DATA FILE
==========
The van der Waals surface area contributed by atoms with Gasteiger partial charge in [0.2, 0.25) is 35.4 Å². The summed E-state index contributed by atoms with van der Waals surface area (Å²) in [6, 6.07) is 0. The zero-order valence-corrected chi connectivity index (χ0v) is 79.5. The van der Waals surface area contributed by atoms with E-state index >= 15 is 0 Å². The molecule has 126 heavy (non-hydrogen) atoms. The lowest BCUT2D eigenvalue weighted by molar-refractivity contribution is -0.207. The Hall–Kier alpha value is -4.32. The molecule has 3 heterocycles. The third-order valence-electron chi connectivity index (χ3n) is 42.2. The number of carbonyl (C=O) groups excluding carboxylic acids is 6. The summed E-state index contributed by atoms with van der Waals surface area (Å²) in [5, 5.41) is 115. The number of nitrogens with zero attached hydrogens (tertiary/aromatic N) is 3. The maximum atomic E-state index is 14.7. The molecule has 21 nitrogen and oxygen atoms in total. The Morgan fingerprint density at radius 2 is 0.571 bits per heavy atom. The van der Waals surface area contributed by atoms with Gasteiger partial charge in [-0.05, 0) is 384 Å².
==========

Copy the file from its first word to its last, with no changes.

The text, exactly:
The van der Waals surface area contributed by atoms with Gasteiger partial charge in [0.2, 0.25) is 35.4 Å². The summed E-state index contributed by atoms with van der Waals surface area (Å²) in [6, 6.07) is 0. The zero-order valence-corrected chi connectivity index (χ0v) is 79.5. The van der Waals surface area contributed by atoms with E-state index >= 15 is 0 Å². The molecule has 126 heavy (non-hydrogen) atoms. The lowest BCUT2D eigenvalue weighted by molar-refractivity contribution is -0.207. The Hall–Kier alpha value is -4.32. The molecule has 3 heterocycles. The third-order valence-electron chi connectivity index (χ3n) is 42.2. The number of carbonyl (C=O) groups excluding carboxylic acids is 6. The summed E-state index contributed by atoms with van der Waals surface area (Å²) in [5, 5.41) is 115. The number of nitrogens with zero attached hydrogens (tertiary/aromatic N) is 3. The maximum atomic E-state index is 14.7. The molecule has 21 nitrogen and oxygen atoms in total. The Morgan fingerprint density at radius 2 is 0.571 bits per heavy atom. The van der Waals surface area contributed by atoms with Gasteiger partial charge in [-0.05, 0) is 384 Å².